There are plenty of activities that you will share as a couple, including when children arrive; which is a wonderful but labour intensive part of a relationship. Sleepless nights and eighteen years of car-pooling and soccer practice begin to eat into time that might be set aside for romantic gestures. Certainly cash flow is usually also restricted with mortgages and college funds. Life is going to keep pushing your boundaries and if you do not have a strong bond, then it will succeed in tearing you apart.

Then there are the little things we didn’t really notice when we were in the throes of passion. Prince charming does snore, have smelly socks and breaks wind and so does his princess.

One of the most often used excuses by men for their infidelity is ‘My wife does not understand me.’ Which usually means that a wife and mother is spending all her time keeping food on the table, taking care of the children as well as hold down a job and not paying him enough attention.

The most used excuse for women for infidelity, is that the love and romance has gone out of their marriage, and they just wanted to feel beautiful and desired. Which usually means that a man is out working in a stressful job all day, comes home and just wants to eat his meal in peace, watch the television have a beer and get some sleep.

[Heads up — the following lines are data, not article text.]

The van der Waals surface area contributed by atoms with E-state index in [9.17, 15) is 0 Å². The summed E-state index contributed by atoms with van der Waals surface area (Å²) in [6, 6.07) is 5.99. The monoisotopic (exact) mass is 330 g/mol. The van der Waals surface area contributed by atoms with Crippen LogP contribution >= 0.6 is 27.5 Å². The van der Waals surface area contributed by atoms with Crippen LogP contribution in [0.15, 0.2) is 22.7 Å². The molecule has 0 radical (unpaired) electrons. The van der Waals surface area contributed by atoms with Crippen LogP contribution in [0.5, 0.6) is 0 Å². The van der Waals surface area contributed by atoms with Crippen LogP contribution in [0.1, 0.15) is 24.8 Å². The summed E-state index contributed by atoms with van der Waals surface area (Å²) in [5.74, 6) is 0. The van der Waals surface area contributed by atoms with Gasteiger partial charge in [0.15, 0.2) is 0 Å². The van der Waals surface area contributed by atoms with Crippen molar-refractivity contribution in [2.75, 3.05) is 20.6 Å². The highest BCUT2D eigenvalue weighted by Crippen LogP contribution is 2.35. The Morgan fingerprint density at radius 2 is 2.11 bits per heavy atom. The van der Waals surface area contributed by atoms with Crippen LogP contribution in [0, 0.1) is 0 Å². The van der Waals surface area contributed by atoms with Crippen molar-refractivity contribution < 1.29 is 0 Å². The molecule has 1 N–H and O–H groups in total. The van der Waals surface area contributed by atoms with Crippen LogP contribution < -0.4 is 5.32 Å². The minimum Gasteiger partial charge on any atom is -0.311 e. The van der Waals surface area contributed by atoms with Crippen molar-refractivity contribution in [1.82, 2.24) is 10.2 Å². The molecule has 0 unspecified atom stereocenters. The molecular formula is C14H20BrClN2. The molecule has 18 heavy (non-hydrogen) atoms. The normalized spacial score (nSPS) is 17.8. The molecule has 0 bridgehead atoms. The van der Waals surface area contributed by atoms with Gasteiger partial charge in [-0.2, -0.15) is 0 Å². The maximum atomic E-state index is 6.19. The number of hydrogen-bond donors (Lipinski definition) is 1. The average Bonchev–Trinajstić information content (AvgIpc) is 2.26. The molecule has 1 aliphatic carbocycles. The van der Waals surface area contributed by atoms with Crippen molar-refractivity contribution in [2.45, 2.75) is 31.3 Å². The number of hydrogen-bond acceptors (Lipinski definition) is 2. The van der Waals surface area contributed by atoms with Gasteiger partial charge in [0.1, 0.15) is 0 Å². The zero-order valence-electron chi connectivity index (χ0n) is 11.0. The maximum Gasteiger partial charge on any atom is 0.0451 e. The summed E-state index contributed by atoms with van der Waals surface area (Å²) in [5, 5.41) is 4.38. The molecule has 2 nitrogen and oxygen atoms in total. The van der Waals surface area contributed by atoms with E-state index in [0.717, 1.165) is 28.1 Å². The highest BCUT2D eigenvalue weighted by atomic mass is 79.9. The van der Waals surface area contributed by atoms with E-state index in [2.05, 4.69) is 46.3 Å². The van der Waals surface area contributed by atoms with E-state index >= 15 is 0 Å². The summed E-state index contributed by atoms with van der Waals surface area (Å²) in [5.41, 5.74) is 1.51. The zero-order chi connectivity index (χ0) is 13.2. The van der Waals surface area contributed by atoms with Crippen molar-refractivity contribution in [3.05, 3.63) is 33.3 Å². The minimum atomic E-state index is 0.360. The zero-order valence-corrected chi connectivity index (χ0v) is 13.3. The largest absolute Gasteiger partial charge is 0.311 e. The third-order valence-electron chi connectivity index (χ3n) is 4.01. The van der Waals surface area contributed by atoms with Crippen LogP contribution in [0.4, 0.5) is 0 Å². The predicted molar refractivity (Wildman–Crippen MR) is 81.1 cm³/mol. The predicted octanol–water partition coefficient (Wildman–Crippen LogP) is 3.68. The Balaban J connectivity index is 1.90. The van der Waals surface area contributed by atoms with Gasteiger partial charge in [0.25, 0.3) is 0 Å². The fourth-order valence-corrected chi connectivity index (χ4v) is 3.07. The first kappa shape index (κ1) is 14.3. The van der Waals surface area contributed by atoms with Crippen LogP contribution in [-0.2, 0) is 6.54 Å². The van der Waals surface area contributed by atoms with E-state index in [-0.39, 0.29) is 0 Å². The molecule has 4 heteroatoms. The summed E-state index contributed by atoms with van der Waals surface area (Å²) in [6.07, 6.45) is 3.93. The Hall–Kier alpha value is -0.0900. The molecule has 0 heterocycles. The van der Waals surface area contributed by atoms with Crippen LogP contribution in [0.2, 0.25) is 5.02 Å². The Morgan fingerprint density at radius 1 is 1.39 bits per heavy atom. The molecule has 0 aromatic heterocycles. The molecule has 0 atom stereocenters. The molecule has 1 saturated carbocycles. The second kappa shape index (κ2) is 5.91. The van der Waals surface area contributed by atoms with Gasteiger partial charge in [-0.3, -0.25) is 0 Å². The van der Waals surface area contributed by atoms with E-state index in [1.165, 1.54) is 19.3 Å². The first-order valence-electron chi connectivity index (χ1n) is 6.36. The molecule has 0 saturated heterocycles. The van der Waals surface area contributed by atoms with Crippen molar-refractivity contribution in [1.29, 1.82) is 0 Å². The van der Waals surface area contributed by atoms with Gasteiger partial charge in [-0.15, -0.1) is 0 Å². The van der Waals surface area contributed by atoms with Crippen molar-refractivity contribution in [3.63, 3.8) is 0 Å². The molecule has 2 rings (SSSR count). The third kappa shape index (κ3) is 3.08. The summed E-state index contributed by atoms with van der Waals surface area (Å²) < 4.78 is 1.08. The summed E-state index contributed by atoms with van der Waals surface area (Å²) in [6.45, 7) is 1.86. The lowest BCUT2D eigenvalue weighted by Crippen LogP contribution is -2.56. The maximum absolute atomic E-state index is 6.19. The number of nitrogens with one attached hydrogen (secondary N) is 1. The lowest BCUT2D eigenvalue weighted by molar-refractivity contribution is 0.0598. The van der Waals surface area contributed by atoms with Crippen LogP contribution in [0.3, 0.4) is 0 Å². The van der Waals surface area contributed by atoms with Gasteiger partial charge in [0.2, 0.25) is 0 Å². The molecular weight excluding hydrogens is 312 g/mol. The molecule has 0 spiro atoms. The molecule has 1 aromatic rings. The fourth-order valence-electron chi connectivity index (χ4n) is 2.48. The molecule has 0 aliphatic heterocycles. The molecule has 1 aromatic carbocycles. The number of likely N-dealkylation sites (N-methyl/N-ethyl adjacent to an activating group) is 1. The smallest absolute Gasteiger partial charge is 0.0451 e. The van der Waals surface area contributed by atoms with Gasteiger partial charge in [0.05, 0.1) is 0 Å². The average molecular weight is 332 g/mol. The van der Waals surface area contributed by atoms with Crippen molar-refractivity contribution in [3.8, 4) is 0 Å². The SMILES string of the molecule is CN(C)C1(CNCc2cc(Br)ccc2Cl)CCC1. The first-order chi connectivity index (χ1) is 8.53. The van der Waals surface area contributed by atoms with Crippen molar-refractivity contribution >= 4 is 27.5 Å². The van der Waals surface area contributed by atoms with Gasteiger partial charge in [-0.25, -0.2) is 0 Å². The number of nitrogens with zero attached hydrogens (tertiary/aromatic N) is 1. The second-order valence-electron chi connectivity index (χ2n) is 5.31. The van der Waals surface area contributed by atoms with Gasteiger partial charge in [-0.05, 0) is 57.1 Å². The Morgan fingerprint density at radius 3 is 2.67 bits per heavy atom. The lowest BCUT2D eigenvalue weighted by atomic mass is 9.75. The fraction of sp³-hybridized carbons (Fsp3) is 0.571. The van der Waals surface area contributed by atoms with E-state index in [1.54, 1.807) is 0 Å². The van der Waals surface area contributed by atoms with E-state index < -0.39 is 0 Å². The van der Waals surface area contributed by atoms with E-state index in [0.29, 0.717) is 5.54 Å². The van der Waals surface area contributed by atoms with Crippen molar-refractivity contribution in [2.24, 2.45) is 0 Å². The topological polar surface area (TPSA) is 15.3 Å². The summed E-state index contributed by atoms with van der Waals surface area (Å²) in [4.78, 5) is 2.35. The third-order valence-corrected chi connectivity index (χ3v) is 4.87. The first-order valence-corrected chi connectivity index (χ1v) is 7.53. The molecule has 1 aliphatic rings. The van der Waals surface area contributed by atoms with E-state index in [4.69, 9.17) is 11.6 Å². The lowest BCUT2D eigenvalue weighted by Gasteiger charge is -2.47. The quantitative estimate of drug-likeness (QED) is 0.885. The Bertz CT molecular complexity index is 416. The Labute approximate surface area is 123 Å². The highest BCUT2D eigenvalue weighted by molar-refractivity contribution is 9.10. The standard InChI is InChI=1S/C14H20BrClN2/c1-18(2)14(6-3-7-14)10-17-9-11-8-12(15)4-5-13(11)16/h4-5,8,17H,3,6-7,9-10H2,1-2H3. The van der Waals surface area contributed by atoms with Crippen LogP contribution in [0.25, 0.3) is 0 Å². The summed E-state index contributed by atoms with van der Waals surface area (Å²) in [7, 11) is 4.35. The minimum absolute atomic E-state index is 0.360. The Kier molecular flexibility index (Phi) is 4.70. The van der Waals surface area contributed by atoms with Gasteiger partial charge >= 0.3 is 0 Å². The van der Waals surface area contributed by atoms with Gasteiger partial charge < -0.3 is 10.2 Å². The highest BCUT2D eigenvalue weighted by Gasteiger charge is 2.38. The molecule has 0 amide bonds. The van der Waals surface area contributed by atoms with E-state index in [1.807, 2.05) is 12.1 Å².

And just a tip… let him take his coat off, have a meal and relax before you tell him the washing machine is broken.

It takes a huge amount of work to keep the various relationship elements alive and well.  A lot more work than some people are willing to put in.

There is nothing wrong with ‘Contentment’

Happiness is this all encompassing emotion that is a high we all expect to achieve; and of course there are moments in your life of sheer joy. However, it is impossible to sustain that for 60 or 70 years. You would be worn out. To be honest your friends and family will be pretty weary of seeing your perpetual smiling face and happiness.  It will simply be too tough for them to compete with the perfection.